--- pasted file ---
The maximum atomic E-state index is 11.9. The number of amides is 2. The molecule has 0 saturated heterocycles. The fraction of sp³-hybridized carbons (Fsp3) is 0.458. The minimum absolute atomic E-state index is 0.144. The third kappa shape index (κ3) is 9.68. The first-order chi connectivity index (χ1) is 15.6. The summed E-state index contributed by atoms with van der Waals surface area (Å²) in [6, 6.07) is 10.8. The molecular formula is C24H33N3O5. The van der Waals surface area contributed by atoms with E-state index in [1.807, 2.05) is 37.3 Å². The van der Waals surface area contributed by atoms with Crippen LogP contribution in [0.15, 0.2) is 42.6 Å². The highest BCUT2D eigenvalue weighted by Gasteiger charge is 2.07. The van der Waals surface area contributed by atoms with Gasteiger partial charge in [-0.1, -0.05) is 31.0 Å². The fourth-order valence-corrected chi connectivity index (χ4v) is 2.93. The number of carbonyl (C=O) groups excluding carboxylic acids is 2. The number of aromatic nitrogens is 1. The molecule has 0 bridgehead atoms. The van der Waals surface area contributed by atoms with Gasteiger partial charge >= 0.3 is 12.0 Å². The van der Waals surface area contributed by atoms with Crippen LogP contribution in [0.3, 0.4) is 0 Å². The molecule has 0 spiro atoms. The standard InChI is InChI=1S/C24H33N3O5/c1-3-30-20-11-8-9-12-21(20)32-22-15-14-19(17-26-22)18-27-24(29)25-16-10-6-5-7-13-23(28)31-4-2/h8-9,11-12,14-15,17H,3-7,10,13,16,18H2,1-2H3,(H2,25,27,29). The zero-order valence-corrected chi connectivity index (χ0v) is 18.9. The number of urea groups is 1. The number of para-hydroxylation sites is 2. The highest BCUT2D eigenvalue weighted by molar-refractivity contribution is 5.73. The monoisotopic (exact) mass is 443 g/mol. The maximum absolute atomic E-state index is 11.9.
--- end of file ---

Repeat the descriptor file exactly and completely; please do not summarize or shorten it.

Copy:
The maximum atomic E-state index is 11.9. The number of amides is 2. The molecule has 0 saturated heterocycles. The fraction of sp³-hybridized carbons (Fsp3) is 0.458. The minimum absolute atomic E-state index is 0.144. The third kappa shape index (κ3) is 9.68. The first-order chi connectivity index (χ1) is 15.6. The summed E-state index contributed by atoms with van der Waals surface area (Å²) in [6, 6.07) is 10.8. The molecular formula is C24H33N3O5. The van der Waals surface area contributed by atoms with E-state index in [1.807, 2.05) is 37.3 Å². The van der Waals surface area contributed by atoms with Crippen LogP contribution in [0.15, 0.2) is 42.6 Å². The highest BCUT2D eigenvalue weighted by Gasteiger charge is 2.07. The van der Waals surface area contributed by atoms with Gasteiger partial charge in [-0.1, -0.05) is 31.0 Å². The fourth-order valence-corrected chi connectivity index (χ4v) is 2.93. The number of carbonyl (C=O) groups excluding carboxylic acids is 2. The number of aromatic nitrogens is 1. The molecule has 0 bridgehead atoms. The van der Waals surface area contributed by atoms with Gasteiger partial charge >= 0.3 is 12.0 Å². The van der Waals surface area contributed by atoms with Crippen LogP contribution in [0.3, 0.4) is 0 Å². The molecule has 0 spiro atoms. The standard InChI is InChI=1S/C24H33N3O5/c1-3-30-20-11-8-9-12-21(20)32-22-15-14-19(17-26-22)18-27-24(29)25-16-10-6-5-7-13-23(28)31-4-2/h8-9,11-12,14-15,17H,3-7,10,13,16,18H2,1-2H3,(H2,25,27,29). The zero-order valence-corrected chi connectivity index (χ0v) is 18.9. The number of urea groups is 1. The number of para-hydroxylation sites is 2. The highest BCUT2D eigenvalue weighted by molar-refractivity contribution is 5.73. The monoisotopic (exact) mass is 443 g/mol. The maximum absolute atomic E-state index is 11.9.